For shelter, the Pomo built wikiups. | Mendocino Railroad History website.

The first regional inhabitants were the Bokeya Pomo. Their village, Pda’hau, was near the mouth of the Garcia River. Like other California Indians, the Bokeya were primarily self-sufficient, drawing from plentiful resources of the ocean, rivers, forests, and coastal shelf.

In 1542, Spaniards arrived and named the headland Cabo de Fortunas (Cape of Fortune), in recognition of their difficult journey.  The cape was renamed to Punta Delgado (“narrow point”) in 1775 and later the area was called Punta Barra de Arena (i.e. “sandbar point”) and finally Point Arena (literally “sand point”). Point Arena itself is a narrow peninsula jutting around 1/2 mile (800 m) into the Pacific Ocean.

The Point served as a prominent navigational site.  The first wharf was built in 1866 and made Point Arena the “busiest town between San Francisco and Eureka,” producing 200,000 board feet of redwood lumber a day and serving as the main Mendocino coast shipping port for agricultural products.  As more and more timber was shipped south, Point Arena became known for not just its wharf but also its dangerous coastline for ships.

The original Point Arena Lighthouse | United States Coast Guard

Because of the increased amount of shipwrecks, the U.S government issued an order in 1866 for a lighthouse to be constructed on the point at Point Arena. The first lighthouse constructed was built with brick; 600,000 bricks were either created or brought in from San Francisco for construction. The lighthouse was approximately 22 feet in diameter, 100 feet high, and the base of the walls was 6 feet thick. The original cost for this structure was $120,000. The light from the lighthouse could be seen plainly for 19 miles at sea.

Much of Point Arena, including its original lighthouse, was leveled in the 1906 San Francisco earthquake. After the earthquake, Point Arena – including its lighthouse – was rapidly rebuilt and became home to the region’s ranch hands, foresters, and fishermen.

The Garcia Mill lift at Point Arena Bluff | Western Railroader, Aug-Sept 1984

The first lumber mill was built in 1870 along the Garcia River, about 5 miles east of the city of Point Arena. The biggest hurdle the mill faced was transporting the manufactured lumber over to the wharf. A flume was constructed that used water and gravity to move the timber to port. The lumber was taken up a steep hill by an elaborate conveyor. Once at the top of the hill, the lumber was hauled by horses to the bluff top and later taken by train. The lumber was then sent down a chute to the cove and loaded on a waiting vessel.

Ruins of the Point Arena Lighthouse, 1906 | United States Coast Guard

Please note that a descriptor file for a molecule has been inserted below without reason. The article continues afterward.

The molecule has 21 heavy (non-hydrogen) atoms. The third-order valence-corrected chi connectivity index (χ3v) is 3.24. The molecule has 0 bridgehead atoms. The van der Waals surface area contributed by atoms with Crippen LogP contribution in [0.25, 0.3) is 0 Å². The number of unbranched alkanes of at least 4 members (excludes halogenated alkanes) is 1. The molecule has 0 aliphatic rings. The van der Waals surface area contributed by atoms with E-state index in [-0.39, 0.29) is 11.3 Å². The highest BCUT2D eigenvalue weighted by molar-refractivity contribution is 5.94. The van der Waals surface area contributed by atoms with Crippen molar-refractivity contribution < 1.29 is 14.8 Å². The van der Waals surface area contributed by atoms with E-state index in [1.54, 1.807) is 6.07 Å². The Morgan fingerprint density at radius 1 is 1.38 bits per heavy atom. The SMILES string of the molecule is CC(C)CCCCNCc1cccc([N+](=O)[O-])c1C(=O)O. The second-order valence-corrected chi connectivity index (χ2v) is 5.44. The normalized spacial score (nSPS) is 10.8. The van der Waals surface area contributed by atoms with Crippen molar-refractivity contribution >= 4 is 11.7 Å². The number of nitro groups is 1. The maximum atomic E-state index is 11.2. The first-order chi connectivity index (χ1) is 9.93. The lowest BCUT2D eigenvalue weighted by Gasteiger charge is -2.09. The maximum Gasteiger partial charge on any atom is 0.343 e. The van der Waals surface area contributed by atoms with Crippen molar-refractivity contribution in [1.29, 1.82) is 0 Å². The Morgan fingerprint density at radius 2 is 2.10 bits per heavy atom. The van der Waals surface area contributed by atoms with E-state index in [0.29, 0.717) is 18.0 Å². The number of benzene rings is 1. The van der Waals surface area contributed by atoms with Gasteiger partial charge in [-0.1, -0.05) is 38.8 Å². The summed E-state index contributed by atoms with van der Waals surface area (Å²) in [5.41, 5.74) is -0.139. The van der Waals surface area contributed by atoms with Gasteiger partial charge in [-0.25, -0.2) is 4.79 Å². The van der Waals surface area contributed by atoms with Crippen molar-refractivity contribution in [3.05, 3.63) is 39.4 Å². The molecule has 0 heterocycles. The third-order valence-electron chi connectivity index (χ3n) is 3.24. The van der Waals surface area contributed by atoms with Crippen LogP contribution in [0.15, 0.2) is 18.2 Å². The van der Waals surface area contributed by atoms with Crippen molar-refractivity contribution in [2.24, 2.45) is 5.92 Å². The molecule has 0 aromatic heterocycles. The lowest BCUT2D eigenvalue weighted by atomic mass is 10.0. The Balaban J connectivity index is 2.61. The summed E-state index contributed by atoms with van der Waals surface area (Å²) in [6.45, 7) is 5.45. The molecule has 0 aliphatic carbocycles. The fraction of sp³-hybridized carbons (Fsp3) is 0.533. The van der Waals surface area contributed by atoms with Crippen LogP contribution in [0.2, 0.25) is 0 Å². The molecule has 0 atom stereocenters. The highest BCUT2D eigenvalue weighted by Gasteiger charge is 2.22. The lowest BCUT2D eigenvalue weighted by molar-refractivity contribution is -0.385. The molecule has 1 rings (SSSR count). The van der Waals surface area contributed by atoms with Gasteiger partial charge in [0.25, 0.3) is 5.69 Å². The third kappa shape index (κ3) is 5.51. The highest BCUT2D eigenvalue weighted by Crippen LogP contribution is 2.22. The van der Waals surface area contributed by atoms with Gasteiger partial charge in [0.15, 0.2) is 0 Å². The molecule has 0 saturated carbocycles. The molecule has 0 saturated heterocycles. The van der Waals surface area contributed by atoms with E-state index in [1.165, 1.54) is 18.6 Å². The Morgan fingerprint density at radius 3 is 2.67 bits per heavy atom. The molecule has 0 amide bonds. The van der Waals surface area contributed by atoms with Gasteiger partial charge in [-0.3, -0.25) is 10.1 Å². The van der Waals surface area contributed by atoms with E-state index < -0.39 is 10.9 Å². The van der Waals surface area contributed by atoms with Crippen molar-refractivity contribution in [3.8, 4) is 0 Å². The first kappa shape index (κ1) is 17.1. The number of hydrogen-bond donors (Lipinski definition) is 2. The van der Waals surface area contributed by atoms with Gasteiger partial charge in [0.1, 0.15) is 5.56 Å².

Point Arena incorporated on July 3, 1908, inspired by a controversy over whether Point Arena would sell alcohol or go “dry.” The town had 14 liquor licenses and wanted to protect them in case Mendocino County went dry. By becoming a city, Point Arena could regulate and issue its own liquor licenses, as well as collect a larger share of the local taxes instead of relying on the county to share its revenue.

In 1927, a calamitous fire destroyed most of the town’s structures.  The fire forced local business owners to respond to economic changes. Lumber mills and ranches were going out of business. Tourists were arriving. Buildings that served the old economy (hotels for mill workers, blacksmith shops, saloons) were replaced by buildings to serve the new economy (gas stations and a movie theater). Most of the buildings in the commercial district were constructed in 1927 and 1928, giving downtown Point Arena a timeless appearance.

A huge storm destroyed the wooden pier in 1983 | Ken Jones

In January 1983, huge storm waves roared in one after another at Arena Cove, destroying the pier and fish house and severely damaging the historic boat house and cafe. Not the first of such incidents, it was the worst since the original wharf was built. In 1987, a rebuilt steel and concrete pier 322 feet long with a boat hoist opened and remains to this day.

The independent spirit that prompted Point Arena to go its own way and twice rebuild itself in less than thirty years remains. Today, residents of Point Arena continue to value the rural character that comes from being located among the open fields and spectacular vistas along the Pacific Ocean. Residents of the City take pride in the fact that the community is self-contained and can meet their needs without reliance on big outside corporations.

With its wharf, monumental lighthouse and abundant natural beauty, Point Arena is a place that continues to draw in visitors. For its citizens, Point Arena is more than a wide place in the road. It is a unique place with unique flavor inhabited by unique people.

Point Arena has always been an independent place and that spirit still thrives today.

 

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